Barnes & Noble holiday sales: Can signed books bring in customers on Black Friday?

Barnes & Noble Has a Plan to Make Physical Books Popular This Black Friday

Barnes & Noble Has a Plan to Make Physical Books Popular This Black Friday

Moneybox
A blog about business and economics.
Nov. 24 2014 6:07 PM

Barnes & Noble Has a Plan to Make Physical Books Popular This Black Friday

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Photo by Lucy Nicholson/Reuters

Instead of competing head on with Amazon this Black Friday, Barnes & Noble is looking to offer something that the online retailer can't. The bookstore announced today that come this weekend, it will sell 500,000 signed copies of the latest works from 100 prominent authors. On the nonfiction side, authors include George W. Bush, Hillary Clinton, Malcolm Gladwell, Neil Patrick Harris, and Amy Poehler. In fiction, Dan Brown, Jodi Picoult, and Donna Tartt are among those taking part.

Barnes & Noble says the effort has been in the works for more than half a year, with each author signing thousands of copies of their books for readers. "Some went beyond their signature to personalize the books," the chain notes in its release. Mo Willems, a children's book author and illustrator, sketched the head of one of his characters in signed editions. Mary Amicucci, Barnes & Noble's vice president of adult trade and children's books, told MarketWatch that authors weren't paid for their efforts but were "hugely enthusiastic" about the plan.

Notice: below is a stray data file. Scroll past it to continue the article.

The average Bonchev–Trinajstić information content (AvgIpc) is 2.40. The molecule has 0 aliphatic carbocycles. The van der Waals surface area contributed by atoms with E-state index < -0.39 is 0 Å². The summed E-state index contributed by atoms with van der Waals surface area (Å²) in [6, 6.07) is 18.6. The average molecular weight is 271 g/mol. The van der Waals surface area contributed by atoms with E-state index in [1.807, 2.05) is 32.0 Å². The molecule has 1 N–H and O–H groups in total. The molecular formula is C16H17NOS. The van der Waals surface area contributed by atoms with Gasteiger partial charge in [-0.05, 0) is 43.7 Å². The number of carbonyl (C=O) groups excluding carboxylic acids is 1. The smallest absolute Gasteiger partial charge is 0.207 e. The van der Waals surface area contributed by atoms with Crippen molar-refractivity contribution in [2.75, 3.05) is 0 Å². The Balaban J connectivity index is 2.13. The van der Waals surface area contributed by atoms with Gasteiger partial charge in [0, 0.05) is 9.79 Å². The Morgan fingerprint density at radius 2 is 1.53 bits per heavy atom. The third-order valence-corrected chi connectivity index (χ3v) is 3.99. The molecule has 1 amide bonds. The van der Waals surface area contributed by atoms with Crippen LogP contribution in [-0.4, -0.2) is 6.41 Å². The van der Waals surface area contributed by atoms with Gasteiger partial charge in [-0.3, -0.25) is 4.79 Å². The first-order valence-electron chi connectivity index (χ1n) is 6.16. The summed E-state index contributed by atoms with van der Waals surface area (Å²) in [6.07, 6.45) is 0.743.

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The key to this particular Black Friday deal is that it's available in stores only. In that way, it's a pretty obvious ploy to get book lovers off of Amazon and into Barnes & Noble's physical locations, but it also seems like a savvy one. After all, if you come in to snag an autographed copy of The Goldfinch or The Polar Express—the kind of thing you can't just download onto your Kindle—you might also decide to pick up that copy of Pride and Prejudice you'd been meaning to get instead of ordering it online.

Barnes & Noble is under significant pressure to perform well this holiday season; its same-store sales have sunk for seven straight quarters, though its stock is up 60 percent year to date. Signed copies alone might not be enough to reverse that decline. But if nothing else, the amount of foot traffic and sales they generate should be a good test of whether big-name authors still have enough fan power to make a physical book worth its often hefty price.

Alison Griswold is a Slate staff writer covering business and economics.